The debate: Do you discipline other people’s kids at the playground?

When it comes to other people's kids, do you lay down the law—or turn a blind eye? Two parents hash it out.

Photo: Olivia Mew

Photo: Olivia Mew

“Yes”
Jessica Thomson, mom of three

You’re sitting on a bench at the playground, watching the kids play (OK, half-watching the kids play, half-checking Facebook ), when you notice a pileup at the top of the slide. One kid keeps climbing up the wrong way and sliding down over and over, while the others are getting impatient at the top. Do you go over and say something to the climbing kid? I absolutely would—even if my kid is nowhere near the slide. I would also talk to that kid over there throwing rocks, and the one spinning that horrible spinning thing too fast for anyone else to get on, and even that group of older kids who aren’t being careful enough around the littler children.

While your kids are in your home, their discipline is 100 percent your responsibility. When you take them to a public space, though? Children need to learn how to share the world, and it’s up to the adults around them to teach those lessons. This includes coaches, teachers, lifeguards and, yes, sometimes even someone else’s mom or dad at the playground. If it were their kid on the receiving end of the rocks or getting spun off that spinny thing, I’m pretty sure any parent would want someone to intervene. How can we expect that from anyone if we’re going to get upset when someone steps in when our kid is the one throwing the rock? Intervening isn’t a judgment on anyone’s parenting or an insult to their kid. All children misbehave at some point or another, whether they mean to or not. And let’s face it, half the time they wait to do it when we’re not looking. As far as I’m concerned, it’s a good thing if a person who isn’t their parent who is looking says something to them about it.

What it boils down to is this: I hope someone would step up and help if my children were feeling unsafe or unwelcome, so I don’t have a problem with another parent getting involved when my kids are the ones being jerks. And if it’s someone else’s kid being the jerk? I certainly won’t feel bad about telling them to stop. It takes a village, people.

“No”
Derek Malcolm, dad of one

Ah, the park. It’s a jungle gym out there, rife with conflict over Tonka trucks, who’s next in line for the swings and whether that last pitch was a ball or a strike. It’s a powder keg, and kids can go off—sand is thrown, someone gets pushed, tears fall.

We’ve all seen our kids committing or being subject to playground atrocities. My five-year-old, for example, is still mastering the nuances of monkey-bar etiquette and occasionally, in her excitement, butts past other kids for another go. I think children should learn to work out their issues on their own, but ultimately, it’s on us to remind our kid to wait her turn and be respectful of others, and we do.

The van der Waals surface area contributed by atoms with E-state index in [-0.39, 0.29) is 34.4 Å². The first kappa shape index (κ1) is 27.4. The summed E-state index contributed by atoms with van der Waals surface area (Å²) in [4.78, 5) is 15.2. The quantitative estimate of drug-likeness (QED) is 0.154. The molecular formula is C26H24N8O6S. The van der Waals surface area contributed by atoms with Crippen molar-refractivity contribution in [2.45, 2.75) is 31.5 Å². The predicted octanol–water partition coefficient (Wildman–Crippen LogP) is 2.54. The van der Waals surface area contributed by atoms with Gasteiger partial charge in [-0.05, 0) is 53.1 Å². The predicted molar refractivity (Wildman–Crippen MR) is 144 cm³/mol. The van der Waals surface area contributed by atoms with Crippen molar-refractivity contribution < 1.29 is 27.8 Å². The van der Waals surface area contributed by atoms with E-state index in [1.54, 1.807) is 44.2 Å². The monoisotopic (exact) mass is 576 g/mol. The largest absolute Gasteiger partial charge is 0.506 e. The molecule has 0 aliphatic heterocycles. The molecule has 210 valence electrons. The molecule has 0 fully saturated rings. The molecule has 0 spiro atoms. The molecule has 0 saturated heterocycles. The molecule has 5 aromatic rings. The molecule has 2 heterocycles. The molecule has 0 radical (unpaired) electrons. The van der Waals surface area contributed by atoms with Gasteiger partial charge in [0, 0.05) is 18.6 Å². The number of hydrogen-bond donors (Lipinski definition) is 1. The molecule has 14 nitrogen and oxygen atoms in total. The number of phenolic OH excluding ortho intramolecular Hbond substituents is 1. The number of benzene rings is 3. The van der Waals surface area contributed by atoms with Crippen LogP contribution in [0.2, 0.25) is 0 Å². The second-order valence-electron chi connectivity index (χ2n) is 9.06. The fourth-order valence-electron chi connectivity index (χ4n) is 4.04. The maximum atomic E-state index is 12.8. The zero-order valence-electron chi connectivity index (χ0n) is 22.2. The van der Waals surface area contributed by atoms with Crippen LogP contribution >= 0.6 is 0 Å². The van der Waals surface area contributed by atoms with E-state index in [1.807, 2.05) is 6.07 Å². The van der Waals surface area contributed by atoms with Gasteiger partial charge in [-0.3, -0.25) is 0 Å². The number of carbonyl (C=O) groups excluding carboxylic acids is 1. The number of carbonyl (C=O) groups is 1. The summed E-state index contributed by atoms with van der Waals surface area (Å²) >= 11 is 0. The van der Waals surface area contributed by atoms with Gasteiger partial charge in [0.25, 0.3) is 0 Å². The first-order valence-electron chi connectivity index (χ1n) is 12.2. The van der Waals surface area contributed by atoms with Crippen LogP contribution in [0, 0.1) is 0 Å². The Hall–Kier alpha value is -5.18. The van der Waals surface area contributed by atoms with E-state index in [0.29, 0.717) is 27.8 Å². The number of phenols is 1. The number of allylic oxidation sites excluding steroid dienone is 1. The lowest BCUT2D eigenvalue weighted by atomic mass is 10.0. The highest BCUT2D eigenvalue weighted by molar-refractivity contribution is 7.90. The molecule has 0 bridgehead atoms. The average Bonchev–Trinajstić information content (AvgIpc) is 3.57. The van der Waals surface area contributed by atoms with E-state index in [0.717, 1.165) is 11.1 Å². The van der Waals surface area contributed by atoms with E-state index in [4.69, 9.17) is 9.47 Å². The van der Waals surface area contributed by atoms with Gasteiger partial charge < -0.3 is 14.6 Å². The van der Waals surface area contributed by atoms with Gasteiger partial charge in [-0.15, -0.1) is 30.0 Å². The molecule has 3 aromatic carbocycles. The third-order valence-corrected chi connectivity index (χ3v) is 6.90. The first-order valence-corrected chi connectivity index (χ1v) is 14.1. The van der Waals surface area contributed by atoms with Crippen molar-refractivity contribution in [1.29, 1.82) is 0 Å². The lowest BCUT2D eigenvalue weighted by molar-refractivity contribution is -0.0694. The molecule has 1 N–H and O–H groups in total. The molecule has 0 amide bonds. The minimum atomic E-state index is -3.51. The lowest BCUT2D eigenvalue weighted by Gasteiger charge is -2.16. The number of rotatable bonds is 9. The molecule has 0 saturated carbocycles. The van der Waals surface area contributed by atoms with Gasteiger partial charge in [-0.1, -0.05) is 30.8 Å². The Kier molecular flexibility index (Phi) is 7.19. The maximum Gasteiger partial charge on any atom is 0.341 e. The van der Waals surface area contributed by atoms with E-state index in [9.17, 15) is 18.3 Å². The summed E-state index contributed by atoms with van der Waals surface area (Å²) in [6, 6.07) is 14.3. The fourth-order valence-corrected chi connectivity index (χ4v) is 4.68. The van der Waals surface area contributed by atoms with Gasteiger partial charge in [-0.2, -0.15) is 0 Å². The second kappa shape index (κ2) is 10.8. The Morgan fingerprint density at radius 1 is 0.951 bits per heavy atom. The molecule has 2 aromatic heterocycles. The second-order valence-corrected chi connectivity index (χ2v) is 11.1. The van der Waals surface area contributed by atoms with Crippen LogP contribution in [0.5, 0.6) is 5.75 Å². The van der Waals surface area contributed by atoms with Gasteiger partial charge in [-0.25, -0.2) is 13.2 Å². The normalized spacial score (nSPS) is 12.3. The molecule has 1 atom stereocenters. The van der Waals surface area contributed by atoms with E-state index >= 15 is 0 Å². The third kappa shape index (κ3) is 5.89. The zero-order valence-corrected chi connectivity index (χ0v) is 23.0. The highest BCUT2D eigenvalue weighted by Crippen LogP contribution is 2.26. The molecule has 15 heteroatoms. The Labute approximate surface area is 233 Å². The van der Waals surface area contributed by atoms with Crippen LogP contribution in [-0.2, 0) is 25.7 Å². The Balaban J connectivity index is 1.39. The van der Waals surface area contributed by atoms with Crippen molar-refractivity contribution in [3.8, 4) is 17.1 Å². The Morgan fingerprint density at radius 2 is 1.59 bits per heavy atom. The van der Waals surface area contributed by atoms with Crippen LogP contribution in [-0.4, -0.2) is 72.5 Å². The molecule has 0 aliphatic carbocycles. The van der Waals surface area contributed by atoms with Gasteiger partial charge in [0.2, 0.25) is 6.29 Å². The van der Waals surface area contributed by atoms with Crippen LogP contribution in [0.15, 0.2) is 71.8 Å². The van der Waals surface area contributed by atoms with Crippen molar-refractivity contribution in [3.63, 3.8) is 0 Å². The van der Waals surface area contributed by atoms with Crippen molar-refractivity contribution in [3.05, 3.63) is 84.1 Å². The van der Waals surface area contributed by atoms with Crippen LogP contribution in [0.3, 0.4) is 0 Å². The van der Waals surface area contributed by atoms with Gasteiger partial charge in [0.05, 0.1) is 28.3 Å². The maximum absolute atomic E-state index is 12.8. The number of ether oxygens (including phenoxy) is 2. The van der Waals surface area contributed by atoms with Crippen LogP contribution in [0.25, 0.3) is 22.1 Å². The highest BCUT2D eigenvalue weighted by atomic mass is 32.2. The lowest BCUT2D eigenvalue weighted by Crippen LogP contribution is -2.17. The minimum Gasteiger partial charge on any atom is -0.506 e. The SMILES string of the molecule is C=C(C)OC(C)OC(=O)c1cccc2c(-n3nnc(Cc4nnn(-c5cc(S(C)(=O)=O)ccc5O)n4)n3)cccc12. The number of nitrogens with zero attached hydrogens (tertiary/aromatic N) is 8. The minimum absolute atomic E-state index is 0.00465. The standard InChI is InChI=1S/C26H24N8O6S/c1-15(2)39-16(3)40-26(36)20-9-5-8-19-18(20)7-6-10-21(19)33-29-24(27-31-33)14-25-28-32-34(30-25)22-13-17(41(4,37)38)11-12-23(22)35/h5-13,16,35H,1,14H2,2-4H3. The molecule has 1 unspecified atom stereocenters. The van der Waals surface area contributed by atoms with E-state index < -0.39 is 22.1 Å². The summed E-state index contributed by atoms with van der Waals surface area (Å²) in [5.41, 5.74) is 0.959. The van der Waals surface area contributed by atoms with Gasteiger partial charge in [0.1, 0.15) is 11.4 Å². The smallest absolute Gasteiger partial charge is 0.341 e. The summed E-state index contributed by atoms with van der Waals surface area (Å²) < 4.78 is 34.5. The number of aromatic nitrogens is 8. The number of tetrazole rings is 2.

Did I say that it’s on us? OK, good. Because if and when our daughter is acting like a jackass at the park, I’d personally prefer to be the one doling out the discipline should the situation require it, not a stranger.

Don’t get me wrong—I get the “it takes a village” philosophy. But I reserve the right to decide who makes up that village. My wife and I are fortunate to be part of a great community of parents, teachers, friends and family who know and care for many of the kids in our neighbourhood. We discuss parenting together and share a lot of the same values, and on several occasions one of them has delivered swift playground justice to our little girl. And I’m good with that.

But laying down the law on a stranger’s child? That’s not for me. It’s not my place to infringe on other parents’ values or disciplinary methods. I know how sensitive my kid can be when I correct her behaviour, and I don’t want to risk going about it the wrong way with a child I don’t know.

Politely asking a child to share the slide or not to throw sand is one thing, and I can always take my daughter to play somewhere else to diffuse a situation, but that’s where I draw the line. Barring those tactics, if a kid is still unruly, it’s time to locate their parent and let the adult take it from there—before the whole playground goes up in a mushroom cloud.

A version of this article appeared in the October 2016 issue with the headline “Do you discipline other people’s kids at the playground?” p. 96.

Read More:
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6 discipline fallbacks… and how to fix them!
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